The numbers didn’t seem right.
“I just didn’t expect the figure to be so big,” says Niall Garrahan ’14.
Garrahan was looking at calculations related to the value of land purchased by the City of Boise, Idaho. Boiseans had approved a tax levy to acquire the 10,351 acres known as the Foothills and Garrahan had determined that it was a good investment. The city had invested $10.9 million in the purchase of the Foothills in 2001. When he looked up from his calculator, Garrahan’s figures showed that the value of the Foothills to Boise was more than $11 million for one year, 2011—and it seemed like a lot of money.
“Eleven million dollars is a lot of money, even when you’re talking about things the government does,” he marveled, “but eleven million dollars for some trails outside of Boise, Idaho?”
Garrahan was studying the value of the Foothills through William & Mary’s James Monroe Scholars Program, an initiative that provides qualified students with grants to perform summer research projects. Garrahan distilled his findings into a report, “Open Land Utility: A Study of Conservation, Ecosystem Services, and Recreation in Boise, Idaho,” which both state and local officials in Idaho have found to be a valuable reference.
So what makes the Foothills worth so much?
Garrahan explained that the value comes from the ecosystem services, health benefits and access the trails themselves provide. The Foothills are an excellent spot for hiking, biking and horseback riding. There are medical benefits that ensue from such strenuous exercise, and there is value in the social capital of volunteer hours, financial donations and community cohesion.
“People out West, they love their outdoors,” Garrahan said. “It’s part of the culture out there. If the population really cares about something like that, then you provide them with an awesome resource like the Foothills. It’s definitely going to be worth more.”
Garrahan took a recreational path to the project himself. Looking around for an idea for a summer Monroe Project, Garrahan found himself enjoying the trails of the Foothills during a visit to family in Boise in early 2012. After discovering that residents had voted to raise their own taxes in order to purchase the Foothills, Garrahan says he wanted to study the economic perspective, “almost as an investment.” The following summer, Garrahan bought a ticket West and began his project.
Putting a price tag on the Foothills wasn’t easy. After starting, then abandoning, a software-based approach that wasn’t working out at all, Garrahan decided to turn to similar previous research by well-respected economic firms and non-profits.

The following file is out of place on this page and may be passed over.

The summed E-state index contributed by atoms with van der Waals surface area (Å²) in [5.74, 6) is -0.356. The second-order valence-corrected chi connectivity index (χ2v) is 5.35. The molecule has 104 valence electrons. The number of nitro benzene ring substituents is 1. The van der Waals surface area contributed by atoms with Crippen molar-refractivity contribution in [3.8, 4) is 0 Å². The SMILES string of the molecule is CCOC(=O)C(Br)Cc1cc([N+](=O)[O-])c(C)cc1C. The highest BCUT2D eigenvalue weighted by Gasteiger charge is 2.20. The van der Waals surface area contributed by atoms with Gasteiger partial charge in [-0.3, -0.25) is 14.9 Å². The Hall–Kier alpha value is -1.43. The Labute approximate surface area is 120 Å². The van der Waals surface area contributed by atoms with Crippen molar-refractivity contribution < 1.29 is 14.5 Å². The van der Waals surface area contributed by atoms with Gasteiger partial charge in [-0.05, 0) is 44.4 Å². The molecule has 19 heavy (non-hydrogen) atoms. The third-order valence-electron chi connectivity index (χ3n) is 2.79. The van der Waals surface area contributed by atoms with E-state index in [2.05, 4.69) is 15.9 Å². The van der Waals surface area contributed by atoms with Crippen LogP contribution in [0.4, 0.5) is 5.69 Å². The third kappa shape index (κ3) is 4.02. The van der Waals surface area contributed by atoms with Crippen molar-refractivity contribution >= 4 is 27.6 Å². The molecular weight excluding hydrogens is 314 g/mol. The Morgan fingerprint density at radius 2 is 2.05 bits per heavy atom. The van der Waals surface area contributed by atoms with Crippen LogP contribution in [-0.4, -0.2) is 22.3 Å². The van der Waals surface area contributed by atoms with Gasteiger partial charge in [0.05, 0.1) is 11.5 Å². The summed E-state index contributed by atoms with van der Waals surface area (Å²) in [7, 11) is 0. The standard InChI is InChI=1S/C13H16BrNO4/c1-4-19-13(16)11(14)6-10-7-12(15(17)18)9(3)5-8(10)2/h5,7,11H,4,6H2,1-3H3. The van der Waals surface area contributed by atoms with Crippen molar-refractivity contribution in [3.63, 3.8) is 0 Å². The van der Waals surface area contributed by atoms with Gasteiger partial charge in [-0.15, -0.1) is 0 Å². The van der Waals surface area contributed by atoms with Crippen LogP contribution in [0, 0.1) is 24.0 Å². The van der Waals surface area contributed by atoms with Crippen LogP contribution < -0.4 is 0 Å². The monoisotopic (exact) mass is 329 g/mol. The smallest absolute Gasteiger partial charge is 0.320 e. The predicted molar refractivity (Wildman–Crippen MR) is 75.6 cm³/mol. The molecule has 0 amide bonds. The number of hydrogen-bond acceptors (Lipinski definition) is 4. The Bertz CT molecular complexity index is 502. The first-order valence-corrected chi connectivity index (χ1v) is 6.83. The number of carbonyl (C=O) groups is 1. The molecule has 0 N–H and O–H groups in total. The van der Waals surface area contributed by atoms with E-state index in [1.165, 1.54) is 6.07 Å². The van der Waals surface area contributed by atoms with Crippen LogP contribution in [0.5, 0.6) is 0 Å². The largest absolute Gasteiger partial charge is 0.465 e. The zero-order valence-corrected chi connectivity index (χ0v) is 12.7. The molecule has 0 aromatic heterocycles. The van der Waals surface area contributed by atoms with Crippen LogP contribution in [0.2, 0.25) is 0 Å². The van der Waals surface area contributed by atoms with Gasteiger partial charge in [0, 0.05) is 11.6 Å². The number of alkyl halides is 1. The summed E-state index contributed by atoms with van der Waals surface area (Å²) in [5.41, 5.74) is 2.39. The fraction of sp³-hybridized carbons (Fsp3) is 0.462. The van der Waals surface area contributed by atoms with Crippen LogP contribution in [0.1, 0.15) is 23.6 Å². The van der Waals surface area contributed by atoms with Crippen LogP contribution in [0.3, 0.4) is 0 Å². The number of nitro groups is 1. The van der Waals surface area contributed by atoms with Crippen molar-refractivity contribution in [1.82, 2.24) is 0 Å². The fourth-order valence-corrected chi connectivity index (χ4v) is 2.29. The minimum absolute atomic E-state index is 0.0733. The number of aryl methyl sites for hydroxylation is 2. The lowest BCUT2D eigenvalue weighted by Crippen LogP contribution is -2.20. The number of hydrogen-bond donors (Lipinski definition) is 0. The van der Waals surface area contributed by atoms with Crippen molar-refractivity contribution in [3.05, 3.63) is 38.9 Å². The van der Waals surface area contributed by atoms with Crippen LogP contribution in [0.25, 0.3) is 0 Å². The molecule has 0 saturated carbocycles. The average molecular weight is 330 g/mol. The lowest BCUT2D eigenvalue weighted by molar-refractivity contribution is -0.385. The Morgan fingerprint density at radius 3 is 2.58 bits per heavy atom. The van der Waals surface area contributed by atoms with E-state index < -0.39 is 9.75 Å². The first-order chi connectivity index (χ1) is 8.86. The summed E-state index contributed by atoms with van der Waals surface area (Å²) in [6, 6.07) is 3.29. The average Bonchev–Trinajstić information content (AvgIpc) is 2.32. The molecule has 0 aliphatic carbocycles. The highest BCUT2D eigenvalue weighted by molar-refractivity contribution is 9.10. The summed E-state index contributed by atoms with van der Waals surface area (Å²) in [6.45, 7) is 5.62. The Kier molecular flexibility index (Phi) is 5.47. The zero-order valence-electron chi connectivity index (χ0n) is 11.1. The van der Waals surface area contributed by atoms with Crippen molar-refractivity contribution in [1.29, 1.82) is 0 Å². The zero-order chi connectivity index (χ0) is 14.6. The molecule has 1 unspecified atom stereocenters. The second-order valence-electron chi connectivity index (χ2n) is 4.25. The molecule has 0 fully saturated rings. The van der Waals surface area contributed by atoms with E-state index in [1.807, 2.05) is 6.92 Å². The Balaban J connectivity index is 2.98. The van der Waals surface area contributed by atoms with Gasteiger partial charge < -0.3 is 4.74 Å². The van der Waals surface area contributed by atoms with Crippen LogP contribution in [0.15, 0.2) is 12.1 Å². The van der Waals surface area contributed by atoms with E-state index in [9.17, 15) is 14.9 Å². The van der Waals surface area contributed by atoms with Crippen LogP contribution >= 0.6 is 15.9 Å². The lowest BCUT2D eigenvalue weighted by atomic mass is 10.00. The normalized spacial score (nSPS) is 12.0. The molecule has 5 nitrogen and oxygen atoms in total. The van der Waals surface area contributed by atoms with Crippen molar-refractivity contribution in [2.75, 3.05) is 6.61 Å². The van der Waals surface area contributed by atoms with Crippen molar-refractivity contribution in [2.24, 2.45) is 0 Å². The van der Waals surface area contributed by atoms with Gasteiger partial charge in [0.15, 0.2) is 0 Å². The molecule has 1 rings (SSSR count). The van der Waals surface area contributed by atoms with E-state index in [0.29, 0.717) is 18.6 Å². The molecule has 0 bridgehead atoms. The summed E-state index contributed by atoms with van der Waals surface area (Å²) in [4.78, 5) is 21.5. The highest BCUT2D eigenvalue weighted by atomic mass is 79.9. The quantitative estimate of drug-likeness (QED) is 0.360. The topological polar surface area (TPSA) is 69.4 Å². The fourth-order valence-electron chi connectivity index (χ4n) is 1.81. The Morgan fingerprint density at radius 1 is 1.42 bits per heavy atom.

“I started researching people who had done things like this before. There were all sorts of different models that I borrowed bits and pieces from different reports,” he says of his Plan B. That’s when he realized he was going to need a little support from the city of Boise.
As a volunteer trail ranger in the Foothills for the Ridge to Rivers trail system, Garrahan’s aunt was put him in touch with Julia Grant, the Foothills and open space manager for the City of Boise. Grant gave Garrahan access to all of the resources he needed, including access to the City of Boise’s Geographic Information Systems (GIS) professionals. It was another investment by Boise that paid off.
Grant says that Garrahan’s research continues to be of high interest in Idaho. A recent release of the paper and Garrahan’s findings in the press has led to other areas of Idaho expressing similar project interests, as well as high profile attention to this kind of economic analysis of conserved lands and their range of benefits.
“We just used the research when we had a briefing on the report and the Foothills program with congressional staff from both our U.S. senators’ and representatives’ offices,” Grant says. “Niall’s work has impressed a lot of people.”
Grant notes that Boise was able to obtain much of the Foothills acreage through land swaps and gifts of land. She also says initial discussions about passing the $10 million Foothills Serial Levy and protecting land in the Foothills didn’t include any potential economic benefit. Boise had simply sought to protect water, wildlife and vegetation, while increasing recreational areas and restricting overdevelopment and traffic. Boise ended up getting all of this and more, she noted.
An economics and public policy double major at William & Mary, Garrahan sees some potential in his research for his own future.
"I thought it was fun,” he said. “I have no idea what I want to do in life, but I wouldn’t be opposed to doing something like this."
The numbers didn’t seem right.